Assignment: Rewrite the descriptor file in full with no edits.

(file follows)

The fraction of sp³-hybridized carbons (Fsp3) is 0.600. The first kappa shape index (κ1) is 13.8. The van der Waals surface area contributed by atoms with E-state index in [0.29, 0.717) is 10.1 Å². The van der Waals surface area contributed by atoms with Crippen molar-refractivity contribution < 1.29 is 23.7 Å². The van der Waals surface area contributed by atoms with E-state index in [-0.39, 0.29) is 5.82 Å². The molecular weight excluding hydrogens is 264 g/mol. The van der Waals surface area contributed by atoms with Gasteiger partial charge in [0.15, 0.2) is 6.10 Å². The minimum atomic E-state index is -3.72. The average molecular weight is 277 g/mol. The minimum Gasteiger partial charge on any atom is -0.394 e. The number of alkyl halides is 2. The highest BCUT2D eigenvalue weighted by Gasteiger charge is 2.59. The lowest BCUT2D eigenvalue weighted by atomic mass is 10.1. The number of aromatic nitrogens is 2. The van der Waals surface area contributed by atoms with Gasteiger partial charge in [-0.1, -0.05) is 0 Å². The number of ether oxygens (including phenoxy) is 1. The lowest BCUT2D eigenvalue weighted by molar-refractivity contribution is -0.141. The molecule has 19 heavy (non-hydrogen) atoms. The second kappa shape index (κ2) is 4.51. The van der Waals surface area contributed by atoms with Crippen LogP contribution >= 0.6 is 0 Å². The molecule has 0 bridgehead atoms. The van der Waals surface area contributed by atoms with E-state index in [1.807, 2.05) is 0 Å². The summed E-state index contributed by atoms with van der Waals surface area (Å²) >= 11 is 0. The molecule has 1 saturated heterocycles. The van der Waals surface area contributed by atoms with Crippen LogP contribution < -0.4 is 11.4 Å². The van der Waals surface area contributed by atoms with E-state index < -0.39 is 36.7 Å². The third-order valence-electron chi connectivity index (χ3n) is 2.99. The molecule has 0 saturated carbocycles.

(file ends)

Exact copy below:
The fraction of sp³-hybridized carbons (Fsp3) is 0.600. The first kappa shape index (κ1) is 13.8. The van der Waals surface area contributed by atoms with E-state index in [0.29, 0.717) is 10.1 Å². The van der Waals surface area contributed by atoms with Crippen molar-refractivity contribution < 1.29 is 23.7 Å². The van der Waals surface area contributed by atoms with E-state index in [-0.39, 0.29) is 5.82 Å². The molecular weight excluding hydrogens is 264 g/mol. The van der Waals surface area contributed by atoms with Gasteiger partial charge in [0.15, 0.2) is 6.10 Å². The minimum atomic E-state index is -3.72. The average molecular weight is 277 g/mol. The minimum Gasteiger partial charge on any atom is -0.394 e. The number of alkyl halides is 2. The highest BCUT2D eigenvalue weighted by Gasteiger charge is 2.59. The lowest BCUT2D eigenvalue weighted by atomic mass is 10.1. The number of aromatic nitrogens is 2. The van der Waals surface area contributed by atoms with Gasteiger partial charge in [-0.1, -0.05) is 0 Å². The number of ether oxygens (including phenoxy) is 1. The lowest BCUT2D eigenvalue weighted by molar-refractivity contribution is -0.141. The molecule has 19 heavy (non-hydrogen) atoms. The second kappa shape index (κ2) is 4.51. The van der Waals surface area contributed by atoms with Crippen LogP contribution >= 0.6 is 0 Å². The molecule has 0 bridgehead atoms. The van der Waals surface area contributed by atoms with E-state index in [1.807, 2.05) is 0 Å². The summed E-state index contributed by atoms with van der Waals surface area (Å²) >= 11 is 0. The molecule has 1 saturated heterocycles. The van der Waals surface area contributed by atoms with Crippen LogP contribution < -0.4 is 11.4 Å². The van der Waals surface area contributed by atoms with E-state index < -0.39 is 36.7 Å². The third-order valence-electron chi connectivity index (χ3n) is 2.99. The molecule has 0 saturated carbocycles.